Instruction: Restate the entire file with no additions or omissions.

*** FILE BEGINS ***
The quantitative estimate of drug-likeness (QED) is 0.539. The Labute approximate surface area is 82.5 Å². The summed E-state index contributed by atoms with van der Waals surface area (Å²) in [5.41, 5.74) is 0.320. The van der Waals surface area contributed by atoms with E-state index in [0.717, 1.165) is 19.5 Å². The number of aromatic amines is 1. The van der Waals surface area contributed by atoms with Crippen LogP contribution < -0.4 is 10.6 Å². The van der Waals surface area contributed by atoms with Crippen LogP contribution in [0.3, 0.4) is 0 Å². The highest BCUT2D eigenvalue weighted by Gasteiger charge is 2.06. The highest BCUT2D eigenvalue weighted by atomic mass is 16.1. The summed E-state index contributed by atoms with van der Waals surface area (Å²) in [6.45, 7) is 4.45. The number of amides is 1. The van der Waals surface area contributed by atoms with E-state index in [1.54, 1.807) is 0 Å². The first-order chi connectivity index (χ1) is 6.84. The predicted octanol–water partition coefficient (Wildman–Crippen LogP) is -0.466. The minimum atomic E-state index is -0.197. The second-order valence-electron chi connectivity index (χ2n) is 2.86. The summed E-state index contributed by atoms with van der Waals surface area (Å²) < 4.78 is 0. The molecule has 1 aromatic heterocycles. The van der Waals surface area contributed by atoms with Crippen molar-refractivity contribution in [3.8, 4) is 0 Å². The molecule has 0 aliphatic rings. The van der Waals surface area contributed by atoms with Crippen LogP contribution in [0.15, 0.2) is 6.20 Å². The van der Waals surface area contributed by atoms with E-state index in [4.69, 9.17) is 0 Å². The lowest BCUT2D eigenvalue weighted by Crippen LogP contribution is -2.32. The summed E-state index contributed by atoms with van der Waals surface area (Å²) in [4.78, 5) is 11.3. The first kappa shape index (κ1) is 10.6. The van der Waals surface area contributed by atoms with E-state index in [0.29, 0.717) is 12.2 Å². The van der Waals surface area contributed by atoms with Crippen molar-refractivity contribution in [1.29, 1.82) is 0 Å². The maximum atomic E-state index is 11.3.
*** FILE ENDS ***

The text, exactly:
The quantitative estimate of drug-likeness (QED) is 0.539. The Labute approximate surface area is 82.5 Å². The summed E-state index contributed by atoms with van der Waals surface area (Å²) in [5.41, 5.74) is 0.320. The van der Waals surface area contributed by atoms with E-state index in [0.717, 1.165) is 19.5 Å². The number of aromatic amines is 1. The van der Waals surface area contributed by atoms with Crippen LogP contribution < -0.4 is 10.6 Å². The van der Waals surface area contributed by atoms with Crippen LogP contribution in [0.3, 0.4) is 0 Å². The highest BCUT2D eigenvalue weighted by Gasteiger charge is 2.06. The highest BCUT2D eigenvalue weighted by atomic mass is 16.1. The summed E-state index contributed by atoms with van der Waals surface area (Å²) in [6.45, 7) is 4.45. The number of amides is 1. The van der Waals surface area contributed by atoms with E-state index in [1.54, 1.807) is 0 Å². The first-order chi connectivity index (χ1) is 6.84. The predicted octanol–water partition coefficient (Wildman–Crippen LogP) is -0.466. The minimum atomic E-state index is -0.197. The second-order valence-electron chi connectivity index (χ2n) is 2.86. The summed E-state index contributed by atoms with van der Waals surface area (Å²) < 4.78 is 0. The molecule has 1 aromatic heterocycles. The van der Waals surface area contributed by atoms with Crippen molar-refractivity contribution in [3.8, 4) is 0 Å². The molecule has 0 aliphatic rings. The van der Waals surface area contributed by atoms with Crippen LogP contribution in [0.15, 0.2) is 6.20 Å². The van der Waals surface area contributed by atoms with E-state index in [4.69, 9.17) is 0 Å². The lowest BCUT2D eigenvalue weighted by Crippen LogP contribution is -2.32. The summed E-state index contributed by atoms with van der Waals surface area (Å²) in [4.78, 5) is 11.3. The first kappa shape index (κ1) is 10.6. The van der Waals surface area contributed by atoms with E-state index in [0.29, 0.717) is 12.2 Å². The van der Waals surface area contributed by atoms with Crippen molar-refractivity contribution in [1.29, 1.82) is 0 Å². The maximum atomic E-state index is 11.3.